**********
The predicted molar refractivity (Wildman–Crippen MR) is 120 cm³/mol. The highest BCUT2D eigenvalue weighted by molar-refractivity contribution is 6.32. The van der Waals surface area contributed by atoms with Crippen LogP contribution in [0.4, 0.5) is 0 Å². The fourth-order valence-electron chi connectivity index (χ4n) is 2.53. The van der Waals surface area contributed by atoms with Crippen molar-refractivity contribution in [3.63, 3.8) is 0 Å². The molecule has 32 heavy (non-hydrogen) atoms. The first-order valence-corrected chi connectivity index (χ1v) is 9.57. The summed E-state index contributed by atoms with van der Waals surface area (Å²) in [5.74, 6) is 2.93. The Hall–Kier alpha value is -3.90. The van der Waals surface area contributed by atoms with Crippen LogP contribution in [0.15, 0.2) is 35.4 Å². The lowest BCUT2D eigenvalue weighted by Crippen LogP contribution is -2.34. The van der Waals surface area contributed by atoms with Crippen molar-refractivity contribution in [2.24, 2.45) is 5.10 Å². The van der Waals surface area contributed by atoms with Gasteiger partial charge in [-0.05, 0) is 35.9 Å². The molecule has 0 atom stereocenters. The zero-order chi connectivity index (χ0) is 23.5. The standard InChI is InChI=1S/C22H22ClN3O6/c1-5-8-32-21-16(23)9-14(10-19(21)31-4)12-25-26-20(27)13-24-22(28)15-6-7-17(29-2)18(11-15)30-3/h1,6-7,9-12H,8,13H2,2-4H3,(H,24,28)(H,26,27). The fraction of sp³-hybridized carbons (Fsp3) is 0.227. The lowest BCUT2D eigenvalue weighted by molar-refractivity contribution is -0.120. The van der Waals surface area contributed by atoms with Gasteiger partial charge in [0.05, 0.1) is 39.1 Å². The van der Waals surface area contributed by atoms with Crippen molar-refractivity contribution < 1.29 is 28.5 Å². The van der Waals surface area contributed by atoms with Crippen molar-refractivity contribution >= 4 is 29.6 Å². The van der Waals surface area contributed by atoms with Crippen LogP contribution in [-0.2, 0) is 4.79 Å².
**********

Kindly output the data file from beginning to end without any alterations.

The predicted molar refractivity (Wildman–Crippen MR) is 120 cm³/mol. The highest BCUT2D eigenvalue weighted by molar-refractivity contribution is 6.32. The van der Waals surface area contributed by atoms with Crippen LogP contribution in [0.4, 0.5) is 0 Å². The fourth-order valence-electron chi connectivity index (χ4n) is 2.53. The van der Waals surface area contributed by atoms with Crippen molar-refractivity contribution in [3.63, 3.8) is 0 Å². The molecule has 32 heavy (non-hydrogen) atoms. The first-order valence-corrected chi connectivity index (χ1v) is 9.57. The summed E-state index contributed by atoms with van der Waals surface area (Å²) in [5.74, 6) is 2.93. The Hall–Kier alpha value is -3.90. The van der Waals surface area contributed by atoms with Crippen LogP contribution in [0.15, 0.2) is 35.4 Å². The lowest BCUT2D eigenvalue weighted by Crippen LogP contribution is -2.34. The van der Waals surface area contributed by atoms with Crippen molar-refractivity contribution in [2.24, 2.45) is 5.10 Å². The van der Waals surface area contributed by atoms with Gasteiger partial charge in [-0.05, 0) is 35.9 Å². The molecule has 0 atom stereocenters. The zero-order chi connectivity index (χ0) is 23.5. The standard InChI is InChI=1S/C22H22ClN3O6/c1-5-8-32-21-16(23)9-14(10-19(21)31-4)12-25-26-20(27)13-24-22(28)15-6-7-17(29-2)18(11-15)30-3/h1,6-7,9-12H,8,13H2,2-4H3,(H,24,28)(H,26,27). The fraction of sp³-hybridized carbons (Fsp3) is 0.227. The lowest BCUT2D eigenvalue weighted by molar-refractivity contribution is -0.120. The van der Waals surface area contributed by atoms with Gasteiger partial charge in [0.05, 0.1) is 39.1 Å². The van der Waals surface area contributed by atoms with Crippen molar-refractivity contribution < 1.29 is 28.5 Å². The van der Waals surface area contributed by atoms with Crippen molar-refractivity contribution >= 4 is 29.6 Å². The van der Waals surface area contributed by atoms with Crippen LogP contribution in [-0.2, 0) is 4.79 Å².